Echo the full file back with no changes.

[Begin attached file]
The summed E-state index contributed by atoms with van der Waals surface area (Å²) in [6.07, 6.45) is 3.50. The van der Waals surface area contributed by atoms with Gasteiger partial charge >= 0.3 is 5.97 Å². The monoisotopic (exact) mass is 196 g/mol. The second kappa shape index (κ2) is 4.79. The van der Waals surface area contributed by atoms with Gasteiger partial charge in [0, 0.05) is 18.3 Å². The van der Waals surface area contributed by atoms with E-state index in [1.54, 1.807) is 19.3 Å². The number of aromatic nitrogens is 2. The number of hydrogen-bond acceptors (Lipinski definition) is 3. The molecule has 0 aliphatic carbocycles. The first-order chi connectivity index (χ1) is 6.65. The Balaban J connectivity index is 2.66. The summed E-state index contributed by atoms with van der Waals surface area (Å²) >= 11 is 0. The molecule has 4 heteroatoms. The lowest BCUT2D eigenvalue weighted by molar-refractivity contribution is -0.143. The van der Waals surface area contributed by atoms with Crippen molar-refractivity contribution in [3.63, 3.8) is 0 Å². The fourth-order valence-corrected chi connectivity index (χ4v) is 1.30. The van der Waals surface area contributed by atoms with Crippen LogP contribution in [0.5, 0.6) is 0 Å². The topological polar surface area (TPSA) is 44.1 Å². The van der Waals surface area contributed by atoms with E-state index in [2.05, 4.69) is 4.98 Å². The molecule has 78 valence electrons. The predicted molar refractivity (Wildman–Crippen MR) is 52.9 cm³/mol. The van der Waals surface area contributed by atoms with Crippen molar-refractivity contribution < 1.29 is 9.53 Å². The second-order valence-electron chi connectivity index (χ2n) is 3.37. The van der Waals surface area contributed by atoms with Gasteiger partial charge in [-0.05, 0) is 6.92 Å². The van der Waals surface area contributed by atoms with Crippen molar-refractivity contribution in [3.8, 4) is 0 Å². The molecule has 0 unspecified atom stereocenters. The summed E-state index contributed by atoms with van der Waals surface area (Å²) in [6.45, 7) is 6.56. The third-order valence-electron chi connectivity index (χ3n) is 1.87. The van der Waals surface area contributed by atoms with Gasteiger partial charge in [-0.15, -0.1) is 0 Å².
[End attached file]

The summed E-state index contributed by atoms with van der Waals surface area (Å²) in [6.07, 6.45) is 3.50. The van der Waals surface area contributed by atoms with Gasteiger partial charge >= 0.3 is 5.97 Å². The monoisotopic (exact) mass is 196 g/mol. The second kappa shape index (κ2) is 4.79. The van der Waals surface area contributed by atoms with Gasteiger partial charge in [0, 0.05) is 18.3 Å². The van der Waals surface area contributed by atoms with E-state index in [1.54, 1.807) is 19.3 Å². The number of aromatic nitrogens is 2. The number of hydrogen-bond acceptors (Lipinski definition) is 3. The molecule has 0 aliphatic carbocycles. The first-order chi connectivity index (χ1) is 6.65. The Balaban J connectivity index is 2.66. The summed E-state index contributed by atoms with van der Waals surface area (Å²) >= 11 is 0. The molecule has 4 heteroatoms. The lowest BCUT2D eigenvalue weighted by molar-refractivity contribution is -0.143. The van der Waals surface area contributed by atoms with Crippen molar-refractivity contribution in [3.63, 3.8) is 0 Å². The fourth-order valence-corrected chi connectivity index (χ4v) is 1.30. The van der Waals surface area contributed by atoms with Crippen LogP contribution in [0.5, 0.6) is 0 Å². The topological polar surface area (TPSA) is 44.1 Å². The van der Waals surface area contributed by atoms with E-state index in [2.05, 4.69) is 4.98 Å². The molecule has 78 valence electrons. The predicted molar refractivity (Wildman–Crippen MR) is 52.9 cm³/mol. The van der Waals surface area contributed by atoms with Crippen molar-refractivity contribution < 1.29 is 9.53 Å². The second-order valence-electron chi connectivity index (χ2n) is 3.37. The van der Waals surface area contributed by atoms with Gasteiger partial charge in [-0.05, 0) is 6.92 Å². The van der Waals surface area contributed by atoms with Crippen molar-refractivity contribution in [3.8, 4) is 0 Å². The molecule has 0 unspecified atom stereocenters. The summed E-state index contributed by atoms with van der Waals surface area (Å²) in [6.45, 7) is 6.56. The third-order valence-electron chi connectivity index (χ3n) is 1.87. The van der Waals surface area contributed by atoms with Gasteiger partial charge in [-0.15, -0.1) is 0 Å².